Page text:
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Alternative & Indie - Released June 25, 2021 | Secretly Canadian

Hi-Res Distinctions Pitchfork: Best New Music
Faye Webster's songs are like the musical equivalent of a drizzly morning when you know the sun is on its way—beautiful, sleepy in an appealingly decadent way, and full of promise. "Better Distractions," the gently percolating opening track from the singer-songwriter's fourth album, is a little jazzy, a little country, a little folky, flirting with the melody of "Something Stupid" while Webster comes on like a melting-butter version of Rickie Lee Jones. No wonder Barack Obama chose it as one of his favorite songs of 2020. "Sometimes" washes over you like a warm bath, while "A Stranger" employs sweeping romantic strings borrowed from an old movie—then adds deep pauses between drum beats to both heighten the drama and force the listener into a state of relaxation. The slip-sliding guitar of "Kind Of" has a similar magic effect, but the slightly off-kilter drum beat keeps you engaged and on your feet. "It feels kind of tucked away," Webster sings again and again, which is a pretty apt description of the song itself. Weirdly, "Kind Of" also suggests Webster could write a killer ballad for Gwen Stefani, as does "In a Good Way," its flamenco-flirting guitar smartly bouncing off her vocal melody. "Both All the Time"—"There's a difference between lonely and lonesome/ but I'm both all the time"—uses a plodding bass to underscore a sense of delicious wallowing, then adds triangle to interrupt her dark reverie, like the return of a typewriter putting a definitive punctuation on a thought. (It also lives up to the album title.) With its lazy sax, "A Dream with a Baseball Player" is a light and sexy take on girl-group shoop-shoop. "Overslept" finds Webster matched for low-key loveliness by Japanese singer-songwriter mei ehara. And "Cheers" is positively strident for the extremely low-key (if sometimes anxious-sounding) Webster, its slinky guitar bobbing atop a caffeinated rhythm, like a Courtney Barnett outtake. Good stuff. © Shelly Ridenour/Qobuz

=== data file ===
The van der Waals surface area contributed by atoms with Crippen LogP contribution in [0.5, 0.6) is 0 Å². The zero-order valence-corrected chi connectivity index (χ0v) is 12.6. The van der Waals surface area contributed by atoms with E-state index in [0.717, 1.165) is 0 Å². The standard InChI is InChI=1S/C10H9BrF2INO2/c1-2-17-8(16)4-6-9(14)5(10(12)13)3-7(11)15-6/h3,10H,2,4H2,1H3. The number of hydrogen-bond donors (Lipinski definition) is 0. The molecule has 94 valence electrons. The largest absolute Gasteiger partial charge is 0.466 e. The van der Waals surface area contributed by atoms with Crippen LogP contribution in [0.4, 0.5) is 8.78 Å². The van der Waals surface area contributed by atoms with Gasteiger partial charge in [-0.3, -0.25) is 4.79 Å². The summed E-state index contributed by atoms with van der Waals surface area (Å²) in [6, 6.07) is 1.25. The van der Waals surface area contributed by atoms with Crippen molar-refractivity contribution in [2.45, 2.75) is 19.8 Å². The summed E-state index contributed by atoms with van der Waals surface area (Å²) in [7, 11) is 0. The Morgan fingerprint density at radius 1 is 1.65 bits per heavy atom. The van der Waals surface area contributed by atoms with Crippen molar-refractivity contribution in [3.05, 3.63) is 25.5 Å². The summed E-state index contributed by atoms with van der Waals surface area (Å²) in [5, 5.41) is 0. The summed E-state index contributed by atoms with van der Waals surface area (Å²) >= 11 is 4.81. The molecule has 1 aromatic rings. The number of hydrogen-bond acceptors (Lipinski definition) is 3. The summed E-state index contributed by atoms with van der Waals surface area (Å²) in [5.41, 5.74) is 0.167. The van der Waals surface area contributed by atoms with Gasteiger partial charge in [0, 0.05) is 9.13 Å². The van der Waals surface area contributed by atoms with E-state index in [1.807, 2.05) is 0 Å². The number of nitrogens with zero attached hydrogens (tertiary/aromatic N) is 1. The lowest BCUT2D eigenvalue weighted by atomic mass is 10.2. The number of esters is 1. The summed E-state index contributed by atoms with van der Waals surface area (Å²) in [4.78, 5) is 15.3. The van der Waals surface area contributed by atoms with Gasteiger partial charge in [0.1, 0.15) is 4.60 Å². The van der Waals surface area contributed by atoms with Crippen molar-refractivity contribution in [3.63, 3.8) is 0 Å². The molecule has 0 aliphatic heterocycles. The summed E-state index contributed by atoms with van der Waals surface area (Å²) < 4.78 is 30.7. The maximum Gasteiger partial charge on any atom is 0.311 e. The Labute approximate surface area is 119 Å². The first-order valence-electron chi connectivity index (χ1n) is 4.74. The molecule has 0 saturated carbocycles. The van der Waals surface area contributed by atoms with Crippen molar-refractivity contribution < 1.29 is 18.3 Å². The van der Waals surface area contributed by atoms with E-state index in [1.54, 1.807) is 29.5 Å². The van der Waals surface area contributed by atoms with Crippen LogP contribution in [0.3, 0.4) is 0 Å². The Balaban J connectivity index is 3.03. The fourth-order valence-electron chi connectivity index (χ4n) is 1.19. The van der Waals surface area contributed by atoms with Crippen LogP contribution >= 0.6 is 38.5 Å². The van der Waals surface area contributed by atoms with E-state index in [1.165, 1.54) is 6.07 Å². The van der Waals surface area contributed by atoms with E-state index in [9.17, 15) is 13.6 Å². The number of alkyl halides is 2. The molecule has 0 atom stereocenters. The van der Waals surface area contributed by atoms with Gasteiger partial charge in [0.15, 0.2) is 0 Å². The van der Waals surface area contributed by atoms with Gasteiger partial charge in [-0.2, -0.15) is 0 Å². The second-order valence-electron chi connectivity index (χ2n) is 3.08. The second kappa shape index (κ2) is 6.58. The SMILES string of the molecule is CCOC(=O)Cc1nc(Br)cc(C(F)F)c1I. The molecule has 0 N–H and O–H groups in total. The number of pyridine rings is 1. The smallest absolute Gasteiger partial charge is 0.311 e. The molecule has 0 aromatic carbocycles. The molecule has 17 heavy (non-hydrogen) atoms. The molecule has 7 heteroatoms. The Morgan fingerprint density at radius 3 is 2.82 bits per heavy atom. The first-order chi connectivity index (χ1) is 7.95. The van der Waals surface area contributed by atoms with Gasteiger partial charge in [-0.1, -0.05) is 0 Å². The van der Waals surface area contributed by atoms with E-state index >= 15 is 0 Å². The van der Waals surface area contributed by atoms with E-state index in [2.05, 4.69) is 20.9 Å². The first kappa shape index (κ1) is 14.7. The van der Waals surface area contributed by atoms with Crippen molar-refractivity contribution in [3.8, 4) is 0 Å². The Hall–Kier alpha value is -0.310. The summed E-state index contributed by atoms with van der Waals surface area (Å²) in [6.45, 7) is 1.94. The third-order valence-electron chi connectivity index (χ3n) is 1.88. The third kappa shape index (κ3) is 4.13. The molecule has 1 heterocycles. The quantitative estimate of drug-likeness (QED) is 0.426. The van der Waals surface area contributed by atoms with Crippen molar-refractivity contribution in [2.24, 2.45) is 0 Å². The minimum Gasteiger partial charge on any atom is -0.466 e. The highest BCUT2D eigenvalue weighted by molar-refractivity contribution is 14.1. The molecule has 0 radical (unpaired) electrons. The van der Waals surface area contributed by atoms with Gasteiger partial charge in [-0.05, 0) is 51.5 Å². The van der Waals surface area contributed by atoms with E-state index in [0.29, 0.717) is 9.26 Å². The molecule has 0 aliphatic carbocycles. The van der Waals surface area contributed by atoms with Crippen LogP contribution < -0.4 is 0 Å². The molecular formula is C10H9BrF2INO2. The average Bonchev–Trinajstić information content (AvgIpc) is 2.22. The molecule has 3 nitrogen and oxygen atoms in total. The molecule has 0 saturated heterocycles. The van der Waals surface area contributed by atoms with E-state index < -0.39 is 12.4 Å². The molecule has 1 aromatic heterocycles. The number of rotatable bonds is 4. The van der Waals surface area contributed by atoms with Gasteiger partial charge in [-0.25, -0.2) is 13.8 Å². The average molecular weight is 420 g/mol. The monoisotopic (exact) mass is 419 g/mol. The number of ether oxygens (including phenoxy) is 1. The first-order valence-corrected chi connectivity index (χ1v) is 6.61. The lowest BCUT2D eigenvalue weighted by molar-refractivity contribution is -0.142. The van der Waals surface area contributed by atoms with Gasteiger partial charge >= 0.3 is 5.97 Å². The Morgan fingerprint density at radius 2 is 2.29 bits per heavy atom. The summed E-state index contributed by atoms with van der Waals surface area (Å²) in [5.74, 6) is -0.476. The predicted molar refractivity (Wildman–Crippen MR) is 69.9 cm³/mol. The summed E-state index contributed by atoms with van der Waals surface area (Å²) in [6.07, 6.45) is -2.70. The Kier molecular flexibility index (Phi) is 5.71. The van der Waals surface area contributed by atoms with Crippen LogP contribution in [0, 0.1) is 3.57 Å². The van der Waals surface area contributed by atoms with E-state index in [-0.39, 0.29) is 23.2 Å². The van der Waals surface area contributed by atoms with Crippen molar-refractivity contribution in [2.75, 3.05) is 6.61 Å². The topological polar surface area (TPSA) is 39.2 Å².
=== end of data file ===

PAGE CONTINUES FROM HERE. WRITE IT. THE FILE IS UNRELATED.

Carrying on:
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Alternative & Indie - Released September 16, 2020 | Secretly Canadian

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Alternative & Indie - Released April 15, 2020 | Secretly Canadian

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Alternative & Indie - Released May 24, 2019 | Secretly Canadian

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Between her photography of Atlanta rap big-shots, her passion for indie folk, her avid support of the Braves (the baseball team whose jersey she often wears), her unusual normcore look, and an album cover that shows her mouth covered in molten chocolate from a handful of golden coins, Faye Webster (21) aligns a series of improbable discrepancies. Fortunately, upon listening, it is not overwhelming; here is a collection of rather impeccable tracks of a dreamy, vintage soul. We can find hints of Natalie Prass but also of the Americana that Webster cherishes (the pedal steel guitar on What used to Be Mine and Room temperature) and nonchalant hip-hop (Father lends his laid-back flow to Flowers). Atlanta Millionaires Club is an album to kick back to on a large bed of soft R&B. Joyous. © Marc Zisman/Qobuz
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Alternative & Indie - Released May 12, 2017 | Secretly Canadian